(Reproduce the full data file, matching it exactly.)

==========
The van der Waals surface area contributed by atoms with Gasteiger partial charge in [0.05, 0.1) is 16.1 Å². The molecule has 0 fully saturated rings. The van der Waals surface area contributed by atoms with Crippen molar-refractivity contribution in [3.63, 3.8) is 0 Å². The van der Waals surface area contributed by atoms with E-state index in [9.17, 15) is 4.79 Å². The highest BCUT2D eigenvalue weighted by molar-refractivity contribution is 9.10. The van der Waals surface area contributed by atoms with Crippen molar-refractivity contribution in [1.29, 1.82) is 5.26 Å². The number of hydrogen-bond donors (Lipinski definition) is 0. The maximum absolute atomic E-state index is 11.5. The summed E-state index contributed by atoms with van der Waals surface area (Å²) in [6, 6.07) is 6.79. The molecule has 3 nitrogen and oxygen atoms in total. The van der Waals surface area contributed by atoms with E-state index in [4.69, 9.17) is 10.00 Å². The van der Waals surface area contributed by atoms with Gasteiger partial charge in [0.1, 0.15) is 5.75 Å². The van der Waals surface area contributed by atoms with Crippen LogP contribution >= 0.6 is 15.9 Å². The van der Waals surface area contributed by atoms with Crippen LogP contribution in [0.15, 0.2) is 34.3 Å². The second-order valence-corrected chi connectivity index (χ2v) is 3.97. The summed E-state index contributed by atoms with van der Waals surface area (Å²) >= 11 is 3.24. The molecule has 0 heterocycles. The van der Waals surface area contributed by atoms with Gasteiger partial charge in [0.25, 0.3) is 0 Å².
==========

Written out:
The van der Waals surface area contributed by atoms with Gasteiger partial charge in [0.05, 0.1) is 16.1 Å². The molecule has 0 fully saturated rings. The van der Waals surface area contributed by atoms with Crippen molar-refractivity contribution in [3.63, 3.8) is 0 Å². The van der Waals surface area contributed by atoms with E-state index in [9.17, 15) is 4.79 Å². The highest BCUT2D eigenvalue weighted by molar-refractivity contribution is 9.10. The van der Waals surface area contributed by atoms with Crippen molar-refractivity contribution in [1.29, 1.82) is 5.26 Å². The number of hydrogen-bond donors (Lipinski definition) is 0. The maximum absolute atomic E-state index is 11.5. The summed E-state index contributed by atoms with van der Waals surface area (Å²) in [6, 6.07) is 6.79. The molecule has 3 nitrogen and oxygen atoms in total. The van der Waals surface area contributed by atoms with E-state index in [4.69, 9.17) is 10.00 Å². The van der Waals surface area contributed by atoms with Gasteiger partial charge in [0.1, 0.15) is 5.75 Å². The van der Waals surface area contributed by atoms with Crippen LogP contribution >= 0.6 is 15.9 Å². The van der Waals surface area contributed by atoms with Crippen LogP contribution in [0.15, 0.2) is 34.3 Å². The second-order valence-corrected chi connectivity index (χ2v) is 3.97. The summed E-state index contributed by atoms with van der Waals surface area (Å²) >= 11 is 3.24. The molecule has 0 heterocycles. The van der Waals surface area contributed by atoms with Gasteiger partial charge in [0.25, 0.3) is 0 Å².